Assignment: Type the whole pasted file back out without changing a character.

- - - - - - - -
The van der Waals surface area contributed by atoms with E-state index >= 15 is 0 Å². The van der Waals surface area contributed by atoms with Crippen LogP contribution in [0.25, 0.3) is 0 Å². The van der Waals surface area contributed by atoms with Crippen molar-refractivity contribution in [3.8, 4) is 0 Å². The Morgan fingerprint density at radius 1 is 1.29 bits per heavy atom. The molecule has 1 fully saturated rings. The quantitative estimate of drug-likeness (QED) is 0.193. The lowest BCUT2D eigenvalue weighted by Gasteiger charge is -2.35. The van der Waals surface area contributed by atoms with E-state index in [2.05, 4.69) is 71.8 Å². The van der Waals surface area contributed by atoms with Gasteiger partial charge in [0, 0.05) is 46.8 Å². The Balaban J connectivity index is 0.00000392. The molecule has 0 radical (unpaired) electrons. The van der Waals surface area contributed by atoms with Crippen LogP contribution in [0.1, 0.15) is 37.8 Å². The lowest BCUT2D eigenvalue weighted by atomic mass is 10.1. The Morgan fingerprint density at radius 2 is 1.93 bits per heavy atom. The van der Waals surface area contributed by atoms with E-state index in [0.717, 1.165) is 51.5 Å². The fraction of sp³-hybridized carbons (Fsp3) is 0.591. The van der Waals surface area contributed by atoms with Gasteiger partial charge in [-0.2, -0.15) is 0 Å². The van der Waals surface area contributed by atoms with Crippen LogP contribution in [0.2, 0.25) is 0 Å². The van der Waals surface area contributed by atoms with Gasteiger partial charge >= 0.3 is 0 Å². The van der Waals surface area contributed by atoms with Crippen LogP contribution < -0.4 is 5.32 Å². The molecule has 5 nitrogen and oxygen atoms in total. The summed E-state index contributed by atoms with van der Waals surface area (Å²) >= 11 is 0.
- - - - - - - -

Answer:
The van der Waals surface area contributed by atoms with E-state index >= 15 is 0 Å². The van der Waals surface area contributed by atoms with Crippen LogP contribution in [0.25, 0.3) is 0 Å². The van der Waals surface area contributed by atoms with Crippen molar-refractivity contribution in [3.8, 4) is 0 Å². The Morgan fingerprint density at radius 1 is 1.29 bits per heavy atom. The molecule has 1 fully saturated rings. The quantitative estimate of drug-likeness (QED) is 0.193. The lowest BCUT2D eigenvalue weighted by Gasteiger charge is -2.35. The van der Waals surface area contributed by atoms with E-state index in [2.05, 4.69) is 71.8 Å². The van der Waals surface area contributed by atoms with Gasteiger partial charge in [0, 0.05) is 46.8 Å². The Balaban J connectivity index is 0.00000392. The molecule has 0 radical (unpaired) electrons. The van der Waals surface area contributed by atoms with Crippen LogP contribution in [0.1, 0.15) is 37.8 Å². The lowest BCUT2D eigenvalue weighted by atomic mass is 10.1. The Morgan fingerprint density at radius 2 is 1.93 bits per heavy atom. The van der Waals surface area contributed by atoms with E-state index in [0.717, 1.165) is 51.5 Å². The fraction of sp³-hybridized carbons (Fsp3) is 0.591. The van der Waals surface area contributed by atoms with Gasteiger partial charge in [-0.2, -0.15) is 0 Å². The van der Waals surface area contributed by atoms with Crippen LogP contribution in [0.2, 0.25) is 0 Å². The van der Waals surface area contributed by atoms with Gasteiger partial charge >= 0.3 is 0 Å². The van der Waals surface area contributed by atoms with Crippen LogP contribution < -0.4 is 5.32 Å². The molecule has 5 nitrogen and oxygen atoms in total. The summed E-state index contributed by atoms with van der Waals surface area (Å²) >= 11 is 0.